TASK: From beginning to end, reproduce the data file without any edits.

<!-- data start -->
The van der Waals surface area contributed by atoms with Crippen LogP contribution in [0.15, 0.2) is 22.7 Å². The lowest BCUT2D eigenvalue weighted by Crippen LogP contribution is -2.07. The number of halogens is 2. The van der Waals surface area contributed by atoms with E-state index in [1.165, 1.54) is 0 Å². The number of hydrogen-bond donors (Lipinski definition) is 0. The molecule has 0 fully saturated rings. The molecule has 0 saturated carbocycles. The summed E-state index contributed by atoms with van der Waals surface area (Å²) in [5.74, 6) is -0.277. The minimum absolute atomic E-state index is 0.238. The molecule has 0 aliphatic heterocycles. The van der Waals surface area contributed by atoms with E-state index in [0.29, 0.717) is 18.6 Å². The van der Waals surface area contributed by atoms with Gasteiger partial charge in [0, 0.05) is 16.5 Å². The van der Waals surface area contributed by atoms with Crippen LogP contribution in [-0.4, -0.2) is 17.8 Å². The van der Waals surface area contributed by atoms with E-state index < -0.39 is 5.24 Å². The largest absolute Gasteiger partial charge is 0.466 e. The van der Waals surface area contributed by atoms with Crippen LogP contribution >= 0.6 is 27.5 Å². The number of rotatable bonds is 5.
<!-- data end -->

The van der Waals surface area contributed by atoms with Crippen LogP contribution in [0.15, 0.2) is 22.7 Å². The lowest BCUT2D eigenvalue weighted by Crippen LogP contribution is -2.07. The number of halogens is 2. The van der Waals surface area contributed by atoms with E-state index in [1.165, 1.54) is 0 Å². The number of hydrogen-bond donors (Lipinski definition) is 0. The molecule has 0 fully saturated rings. The molecule has 0 saturated carbocycles. The summed E-state index contributed by atoms with van der Waals surface area (Å²) in [5.74, 6) is -0.277. The minimum absolute atomic E-state index is 0.238. The molecule has 0 aliphatic heterocycles. The van der Waals surface area contributed by atoms with E-state index in [0.29, 0.717) is 18.6 Å². The van der Waals surface area contributed by atoms with Gasteiger partial charge in [0, 0.05) is 16.5 Å². The van der Waals surface area contributed by atoms with Crippen LogP contribution in [-0.4, -0.2) is 17.8 Å². The van der Waals surface area contributed by atoms with E-state index < -0.39 is 5.24 Å². The largest absolute Gasteiger partial charge is 0.466 e. The van der Waals surface area contributed by atoms with Crippen LogP contribution >= 0.6 is 27.5 Å². The number of rotatable bonds is 5.